And the challenge Pierce’s group faces goes beyond money: It needs to establish a persuasive case for Biden — one that distinguishes him from Hillary Clinton. Bernie Sanders has staked out the space to Clinton’s left. Jim Webb is the Democrat for those who think Clinton is a foreign policy hawk. Martin O’Malley is a fresh face among aging boomers. Biden? He’s a bit older than Hillary. He dislikes inequality but is no socialist. In terms of policy, there’s no obvious way for the veep to differentiate himself from the front-runner.
As I spoke to the core members of Draft Biden, I searched for why, in their minds, Biden was a preferable choice over Clinton. One rationale centered on Biden’s charm — both the studied and unstudied varieties. Jim Lykam, one of the Iowa state representatives who’s backing Draft Biden, says he thinks Biden is especially good at the kind of politicking that precedes the early caucuses. “I think he does a great job with that style. When he talks to you, he just makes you feel like he’s talking to you.” And that whole lack-of-filter thing? Draft Biden says it is a selling point. “A lot of people talk about how he’s gaffe-prone,” says Pierce, but that’s because Biden is genuine. “What Joe says, you know it’s Joe. It’s not what some speechwriter put on a teleprompter.” Biden “speaks from the heart,” agrees Jon Cooper, Draft Biden’s national finance director, unlike Clinton who he says comes off as “cautious, calculating, and managed.” Or as Shaun Abreu, the head of the group’s New York chapter puts it, “When you see Biden, you see that he’s human.”
Then there’s the idea that Clinton comes with a fair amount of baggage, notes Linnie Frank Bailey, a former Obama delegate. With Clinton, “we still get a lot of the fighting, the negativity, and the gridlock,” she says, whereas Biden “would work better with the other side.” Cooper concurs. No candidate, he says, would have a better chance of “restoring civility to Washington.”
In addition, some Obama devotees are looking to Biden because they want someone they trust will keep the faith. Abreu says he wants the next Democratic nominee to build on “the successes of the Obama-Biden administration.” Likewise, when she joined Draft Biden’s national finance team this month, Shiva Sarram noted in a statement that she sought “a candidate who can best carry on the policies and legacy of this Administration that we all worked so hard for.” Cooper says he still has concerns about the way Clinton ran her 2008 primary campaign, whereas “there’s no one better suited than Joe Biden to carry on President Obama’s legacy.” “Some supporters are doing it for that reason,” Pierce acknowledges. “I’m doing it probably for that reason as well.” Ahmed Khan, Draft Biden’s communications director, goes further, saying that, because the vice president, unlike Clinton, stuck with Obama for both terms, he has “insight on the challenges the administration faced, what they were not able to achieve” — and that knowledge would allow him to “hit the ground running” if he were elected.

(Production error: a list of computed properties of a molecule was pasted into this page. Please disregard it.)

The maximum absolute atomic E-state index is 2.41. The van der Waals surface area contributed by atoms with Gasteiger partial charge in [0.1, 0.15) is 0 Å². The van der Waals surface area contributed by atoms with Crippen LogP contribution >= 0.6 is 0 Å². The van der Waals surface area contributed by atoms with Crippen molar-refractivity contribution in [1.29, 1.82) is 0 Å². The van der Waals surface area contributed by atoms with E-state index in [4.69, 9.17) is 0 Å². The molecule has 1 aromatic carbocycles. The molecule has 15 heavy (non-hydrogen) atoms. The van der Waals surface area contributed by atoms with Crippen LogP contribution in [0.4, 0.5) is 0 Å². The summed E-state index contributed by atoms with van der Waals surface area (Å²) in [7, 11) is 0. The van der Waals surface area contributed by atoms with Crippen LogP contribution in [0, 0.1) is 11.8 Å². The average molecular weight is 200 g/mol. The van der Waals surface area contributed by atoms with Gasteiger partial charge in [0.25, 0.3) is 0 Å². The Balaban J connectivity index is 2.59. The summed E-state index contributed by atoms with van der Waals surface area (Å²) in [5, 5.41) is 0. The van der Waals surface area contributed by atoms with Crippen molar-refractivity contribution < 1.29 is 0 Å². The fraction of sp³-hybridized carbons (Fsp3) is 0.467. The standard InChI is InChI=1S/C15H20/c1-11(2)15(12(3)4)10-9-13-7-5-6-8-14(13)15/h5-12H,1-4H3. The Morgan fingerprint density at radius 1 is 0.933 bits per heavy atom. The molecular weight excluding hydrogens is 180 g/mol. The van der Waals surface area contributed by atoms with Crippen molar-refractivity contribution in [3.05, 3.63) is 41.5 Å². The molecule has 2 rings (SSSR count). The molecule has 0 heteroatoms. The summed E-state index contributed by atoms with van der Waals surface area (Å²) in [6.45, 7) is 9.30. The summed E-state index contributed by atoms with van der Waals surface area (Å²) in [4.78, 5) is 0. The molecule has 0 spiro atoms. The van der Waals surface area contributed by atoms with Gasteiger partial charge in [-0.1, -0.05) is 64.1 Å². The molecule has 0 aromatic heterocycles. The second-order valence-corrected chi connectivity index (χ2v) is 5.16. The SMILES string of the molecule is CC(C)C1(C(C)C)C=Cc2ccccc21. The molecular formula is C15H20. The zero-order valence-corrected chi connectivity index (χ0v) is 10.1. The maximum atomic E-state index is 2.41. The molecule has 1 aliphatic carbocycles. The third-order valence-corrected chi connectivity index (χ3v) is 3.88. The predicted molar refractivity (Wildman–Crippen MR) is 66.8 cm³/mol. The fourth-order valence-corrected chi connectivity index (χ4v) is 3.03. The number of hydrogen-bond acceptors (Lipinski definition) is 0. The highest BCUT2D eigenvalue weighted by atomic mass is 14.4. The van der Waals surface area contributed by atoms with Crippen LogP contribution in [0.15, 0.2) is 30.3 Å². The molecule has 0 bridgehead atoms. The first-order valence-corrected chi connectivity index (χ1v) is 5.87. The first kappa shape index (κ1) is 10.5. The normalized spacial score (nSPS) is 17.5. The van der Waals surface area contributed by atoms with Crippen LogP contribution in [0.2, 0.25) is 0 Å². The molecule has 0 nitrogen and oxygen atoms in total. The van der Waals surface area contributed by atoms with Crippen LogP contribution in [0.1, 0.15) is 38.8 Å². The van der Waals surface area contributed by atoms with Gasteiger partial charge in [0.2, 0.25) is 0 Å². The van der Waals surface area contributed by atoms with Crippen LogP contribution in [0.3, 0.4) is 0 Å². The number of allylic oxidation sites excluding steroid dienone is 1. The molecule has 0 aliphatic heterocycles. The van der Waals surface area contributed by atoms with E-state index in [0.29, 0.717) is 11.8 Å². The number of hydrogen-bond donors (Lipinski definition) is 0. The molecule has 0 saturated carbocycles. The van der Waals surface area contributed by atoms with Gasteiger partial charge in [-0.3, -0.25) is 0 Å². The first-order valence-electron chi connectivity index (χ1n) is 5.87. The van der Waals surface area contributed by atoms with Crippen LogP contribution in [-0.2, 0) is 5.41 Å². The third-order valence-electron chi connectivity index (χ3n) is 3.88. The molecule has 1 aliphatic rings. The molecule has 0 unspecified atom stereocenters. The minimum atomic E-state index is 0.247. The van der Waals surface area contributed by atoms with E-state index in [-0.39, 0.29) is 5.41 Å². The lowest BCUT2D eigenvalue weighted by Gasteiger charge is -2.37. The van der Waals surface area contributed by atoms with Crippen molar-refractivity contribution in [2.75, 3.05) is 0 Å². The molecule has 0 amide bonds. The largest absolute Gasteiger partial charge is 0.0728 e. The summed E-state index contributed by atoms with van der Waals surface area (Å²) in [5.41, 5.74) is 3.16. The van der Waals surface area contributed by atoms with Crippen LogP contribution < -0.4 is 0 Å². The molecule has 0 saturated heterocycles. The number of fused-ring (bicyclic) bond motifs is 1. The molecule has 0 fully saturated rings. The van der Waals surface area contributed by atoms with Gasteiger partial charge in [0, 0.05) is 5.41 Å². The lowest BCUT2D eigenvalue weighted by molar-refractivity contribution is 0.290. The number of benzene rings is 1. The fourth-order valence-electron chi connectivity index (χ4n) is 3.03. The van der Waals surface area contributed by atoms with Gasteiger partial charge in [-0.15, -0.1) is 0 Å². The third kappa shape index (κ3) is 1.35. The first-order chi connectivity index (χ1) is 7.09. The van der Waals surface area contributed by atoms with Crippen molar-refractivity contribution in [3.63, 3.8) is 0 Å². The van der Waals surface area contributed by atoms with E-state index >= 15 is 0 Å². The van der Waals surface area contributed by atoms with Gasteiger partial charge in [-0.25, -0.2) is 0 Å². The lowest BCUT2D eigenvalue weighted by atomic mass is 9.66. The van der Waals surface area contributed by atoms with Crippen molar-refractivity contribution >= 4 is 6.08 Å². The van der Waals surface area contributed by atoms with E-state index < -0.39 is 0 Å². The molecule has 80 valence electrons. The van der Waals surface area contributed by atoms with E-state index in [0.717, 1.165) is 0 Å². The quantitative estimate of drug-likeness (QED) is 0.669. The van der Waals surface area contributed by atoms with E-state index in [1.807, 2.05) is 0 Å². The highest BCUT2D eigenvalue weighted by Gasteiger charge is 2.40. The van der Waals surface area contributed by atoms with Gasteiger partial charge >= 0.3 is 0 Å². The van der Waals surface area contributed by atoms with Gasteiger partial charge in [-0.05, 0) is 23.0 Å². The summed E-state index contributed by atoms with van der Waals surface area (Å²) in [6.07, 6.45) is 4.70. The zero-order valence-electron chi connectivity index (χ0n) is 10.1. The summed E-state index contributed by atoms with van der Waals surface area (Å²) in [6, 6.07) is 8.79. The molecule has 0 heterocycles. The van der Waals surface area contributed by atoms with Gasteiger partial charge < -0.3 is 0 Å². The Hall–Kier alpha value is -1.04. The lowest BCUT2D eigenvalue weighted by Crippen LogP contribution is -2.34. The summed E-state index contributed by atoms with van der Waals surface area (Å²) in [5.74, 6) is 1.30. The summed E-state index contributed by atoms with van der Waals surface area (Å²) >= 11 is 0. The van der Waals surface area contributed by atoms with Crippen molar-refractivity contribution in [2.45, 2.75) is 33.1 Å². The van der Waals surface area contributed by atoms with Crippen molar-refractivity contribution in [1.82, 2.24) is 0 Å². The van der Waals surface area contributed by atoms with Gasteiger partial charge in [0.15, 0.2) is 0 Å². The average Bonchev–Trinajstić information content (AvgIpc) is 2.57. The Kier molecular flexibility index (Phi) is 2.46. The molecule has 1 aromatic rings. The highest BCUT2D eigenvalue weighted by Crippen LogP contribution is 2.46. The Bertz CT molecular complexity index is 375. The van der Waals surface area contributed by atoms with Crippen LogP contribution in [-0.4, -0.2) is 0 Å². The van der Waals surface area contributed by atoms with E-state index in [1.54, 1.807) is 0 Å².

The sudden death in late May of Beau Biden, the vice president’s son, temporarily threw the super PAC into upheaval. Pierce briefly considered shuttering it. But ultimately he decided that providing a venue for Biden’s fans to show their support was the best way to help — especially since Beau had reportedly encouraged his dad to run.
Biden hasn’t said anything publicly either way, nor has he started the jockeying for staff and donors that would be required should he actually want to launch a campaign in August. A spokesperson would say only, “The Biden family is going through a difficult time right now. Any speculation about the views of the vice president or his family about his political future is premature and inappropriate.” But Luis Navarro, Biden’s 2008 campaign manager, said that the veep would likely be flattered by the attention: “I can’t imagine a politician who doesn’t appreciate a groundswell of popular support.”
Patrick Caldwell is a reporter for Mother Jones magazine in Washington.